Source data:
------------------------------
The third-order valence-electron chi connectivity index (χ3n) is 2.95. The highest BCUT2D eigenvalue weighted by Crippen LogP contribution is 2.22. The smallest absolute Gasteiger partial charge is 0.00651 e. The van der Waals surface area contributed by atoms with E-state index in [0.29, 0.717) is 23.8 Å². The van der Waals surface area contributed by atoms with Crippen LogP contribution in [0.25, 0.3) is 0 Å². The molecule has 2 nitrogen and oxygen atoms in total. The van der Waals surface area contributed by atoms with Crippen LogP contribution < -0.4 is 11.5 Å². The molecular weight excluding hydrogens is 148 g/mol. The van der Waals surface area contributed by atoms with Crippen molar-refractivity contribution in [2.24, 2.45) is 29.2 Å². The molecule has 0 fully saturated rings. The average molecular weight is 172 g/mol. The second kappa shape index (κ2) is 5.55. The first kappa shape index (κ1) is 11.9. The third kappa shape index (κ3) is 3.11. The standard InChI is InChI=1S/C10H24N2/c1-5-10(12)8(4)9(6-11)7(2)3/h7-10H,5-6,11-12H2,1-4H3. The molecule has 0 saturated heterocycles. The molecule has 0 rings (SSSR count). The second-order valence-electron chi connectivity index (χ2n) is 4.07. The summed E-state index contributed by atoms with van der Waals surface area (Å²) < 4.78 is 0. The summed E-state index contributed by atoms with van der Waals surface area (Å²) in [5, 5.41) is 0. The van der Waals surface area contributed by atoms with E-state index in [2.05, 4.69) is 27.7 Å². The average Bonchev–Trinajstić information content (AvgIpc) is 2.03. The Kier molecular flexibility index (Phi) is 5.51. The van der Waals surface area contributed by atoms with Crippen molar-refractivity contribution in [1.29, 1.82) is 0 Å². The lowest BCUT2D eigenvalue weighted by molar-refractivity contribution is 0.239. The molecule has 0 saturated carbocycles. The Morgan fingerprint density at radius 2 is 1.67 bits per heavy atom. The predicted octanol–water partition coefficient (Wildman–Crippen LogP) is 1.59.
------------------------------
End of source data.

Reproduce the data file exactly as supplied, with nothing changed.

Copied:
The third-order valence-electron chi connectivity index (χ3n) is 2.95. The highest BCUT2D eigenvalue weighted by Crippen LogP contribution is 2.22. The smallest absolute Gasteiger partial charge is 0.00651 e. The van der Waals surface area contributed by atoms with E-state index in [0.29, 0.717) is 23.8 Å². The van der Waals surface area contributed by atoms with Crippen LogP contribution in [0.25, 0.3) is 0 Å². The molecule has 2 nitrogen and oxygen atoms in total. The van der Waals surface area contributed by atoms with Crippen LogP contribution < -0.4 is 11.5 Å². The molecular weight excluding hydrogens is 148 g/mol. The van der Waals surface area contributed by atoms with Crippen molar-refractivity contribution in [2.24, 2.45) is 29.2 Å². The molecule has 0 fully saturated rings. The average molecular weight is 172 g/mol. The second kappa shape index (κ2) is 5.55. The first kappa shape index (κ1) is 11.9. The third kappa shape index (κ3) is 3.11. The standard InChI is InChI=1S/C10H24N2/c1-5-10(12)8(4)9(6-11)7(2)3/h7-10H,5-6,11-12H2,1-4H3. The molecule has 0 saturated heterocycles. The molecule has 0 rings (SSSR count). The second-order valence-electron chi connectivity index (χ2n) is 4.07. The summed E-state index contributed by atoms with van der Waals surface area (Å²) < 4.78 is 0. The summed E-state index contributed by atoms with van der Waals surface area (Å²) in [5, 5.41) is 0. The van der Waals surface area contributed by atoms with E-state index in [2.05, 4.69) is 27.7 Å². The average Bonchev–Trinajstić information content (AvgIpc) is 2.03. The Kier molecular flexibility index (Phi) is 5.51. The van der Waals surface area contributed by atoms with Crippen molar-refractivity contribution in [1.29, 1.82) is 0 Å². The lowest BCUT2D eigenvalue weighted by molar-refractivity contribution is 0.239. The molecule has 0 saturated carbocycles. The Morgan fingerprint density at radius 2 is 1.67 bits per heavy atom. The predicted octanol–water partition coefficient (Wildman–Crippen LogP) is 1.59.